20. The computer-readable medium of claim 19, further comprising: one or more instructions for determining whether the user stops the selected one or more songs from playing to play a different song.

21. The computer-readable medium of claim 20, further comprising: one or more instructions for assigning a reinforcement value to each of the selected one or more songs, if the user does not stop the selected one or more songs from playing.

22. A device comprising: means for playing a song; means for capturing an image of a user; means for determining a mood associated with the user based on the image; and means for selecting another song to play based on the mood.

Description:

BACKGROUND

With the ever-growing popularity of acquiring music, a variety of consumer devices may include a digital media player (DMP) or a digital audio player (DAP) to play and manage digital music files. In some instances, the consumer device may be a single functional device. In other instances, the consumer device may be a multifunctional device, such as a mobile phone, a personal digital assistant (PDA), or a handheld computer. Since these types of consumer devices continually become more portable and versatile, our reliance on such devices for entertainment purposes has grown.

In some instances, a user may create a playlist. The playlist may include one or more songs selected by the user that may be played, for example, in sequence or in random order. However, the process of creating a playlist can be time-consuming and burdensome.

SUMMARY

According to one aspect, a method may include playing a first song on a device, capturing an image of a user of the device, performing facial expression recognition of the user based on the image, and selecting a second song based on a facial expression of the user.

Additionally, the capturing may include automatically capturing the image of the user based on the playing of the first song.

Additionally, the performing may include determining a mood of the user.

Additionally, the method may include identifying one or more musical characteristics of the first song.

Additionally, the method may include determining at least one of the artist of the first song or the genre of the first song.

Additionally, the selecting may include selecting the second song based on the one or more musical characteristics of the first song.

Additionally, the method may include playing the second song on the device.

Additionally, the selecting may include selecting the second song based on the first song.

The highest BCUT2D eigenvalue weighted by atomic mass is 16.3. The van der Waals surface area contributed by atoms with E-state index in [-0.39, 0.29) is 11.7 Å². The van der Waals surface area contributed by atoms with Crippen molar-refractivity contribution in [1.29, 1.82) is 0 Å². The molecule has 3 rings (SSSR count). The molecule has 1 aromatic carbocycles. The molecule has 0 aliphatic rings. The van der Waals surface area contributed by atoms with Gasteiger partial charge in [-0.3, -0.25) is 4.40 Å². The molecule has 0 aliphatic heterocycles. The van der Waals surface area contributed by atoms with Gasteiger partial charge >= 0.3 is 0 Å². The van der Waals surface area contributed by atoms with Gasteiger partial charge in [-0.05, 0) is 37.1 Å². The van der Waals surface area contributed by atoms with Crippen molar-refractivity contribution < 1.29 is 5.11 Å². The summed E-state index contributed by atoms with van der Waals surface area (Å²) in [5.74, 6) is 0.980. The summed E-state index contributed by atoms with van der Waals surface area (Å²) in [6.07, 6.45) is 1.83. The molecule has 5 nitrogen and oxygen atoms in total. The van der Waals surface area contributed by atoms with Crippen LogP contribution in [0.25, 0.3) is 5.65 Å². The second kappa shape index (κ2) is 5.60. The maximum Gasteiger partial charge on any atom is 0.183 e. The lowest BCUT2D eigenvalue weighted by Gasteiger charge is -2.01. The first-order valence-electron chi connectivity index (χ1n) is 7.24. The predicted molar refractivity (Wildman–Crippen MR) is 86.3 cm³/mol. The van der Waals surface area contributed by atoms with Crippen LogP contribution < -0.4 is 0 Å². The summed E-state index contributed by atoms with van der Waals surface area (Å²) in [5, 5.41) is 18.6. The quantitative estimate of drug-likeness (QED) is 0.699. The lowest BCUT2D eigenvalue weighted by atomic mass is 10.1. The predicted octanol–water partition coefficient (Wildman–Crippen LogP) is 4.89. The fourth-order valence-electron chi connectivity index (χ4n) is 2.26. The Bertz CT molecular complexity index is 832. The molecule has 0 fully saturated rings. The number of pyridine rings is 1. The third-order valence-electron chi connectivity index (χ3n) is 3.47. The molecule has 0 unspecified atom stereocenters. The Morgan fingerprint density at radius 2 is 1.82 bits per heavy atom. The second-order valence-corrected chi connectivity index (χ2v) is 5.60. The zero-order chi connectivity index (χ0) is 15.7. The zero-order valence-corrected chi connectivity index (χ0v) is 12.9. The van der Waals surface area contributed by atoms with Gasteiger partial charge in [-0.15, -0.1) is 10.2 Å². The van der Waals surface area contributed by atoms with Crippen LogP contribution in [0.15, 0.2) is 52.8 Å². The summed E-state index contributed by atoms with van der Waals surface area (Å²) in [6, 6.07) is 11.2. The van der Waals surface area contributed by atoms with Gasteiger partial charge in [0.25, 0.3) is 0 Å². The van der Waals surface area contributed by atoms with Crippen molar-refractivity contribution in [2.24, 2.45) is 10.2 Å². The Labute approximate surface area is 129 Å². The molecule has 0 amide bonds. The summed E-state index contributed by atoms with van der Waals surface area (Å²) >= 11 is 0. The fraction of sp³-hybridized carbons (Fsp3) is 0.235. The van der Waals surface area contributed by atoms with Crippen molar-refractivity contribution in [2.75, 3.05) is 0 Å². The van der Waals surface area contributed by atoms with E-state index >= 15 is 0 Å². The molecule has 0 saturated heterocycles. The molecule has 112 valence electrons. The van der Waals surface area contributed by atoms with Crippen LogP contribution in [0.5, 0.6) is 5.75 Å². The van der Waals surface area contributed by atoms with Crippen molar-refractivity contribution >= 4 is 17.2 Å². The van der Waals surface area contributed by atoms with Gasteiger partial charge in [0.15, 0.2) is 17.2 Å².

According to another aspect, a device may include a memory to store instructions and a processor to execute the instructions. The processor may execute instructions to capture an image of a user, perform facial expression recognition based on the image, and select one or more songs to be played on the device based on a mood of the user.

Additionally, the image of the user may be captured based on at least one of the user's interaction with the device or a periodic timing mechanism.

Additionally, the processor may further execute instructions to identify the mood of the user based on one or more characteristics of a facial expression of the user contained in the image.

Additionally, the processor may further execute instructions to identify the user based on the image.

Additionally, to select the one or more songs, the processor may further execute instructions to access a music library associated with the identified user.

Additionally, the processor may further execute instructions to identify a musical characteristic of a song playing on the device when the image is captured.

Additionally, the one or more songs may be selected based on the musical characteristic of the song.

According to yet another aspect, a computer-readable medium may contain instructions that may be executable by at least one processor. The computer-readable medium may include one or more instructions for capturing an image of a user, one or more instructions for performing facial expression recognition based on the image, and one or more instructions for selecting one or more songs to be played based on a category of a facial expression of the user.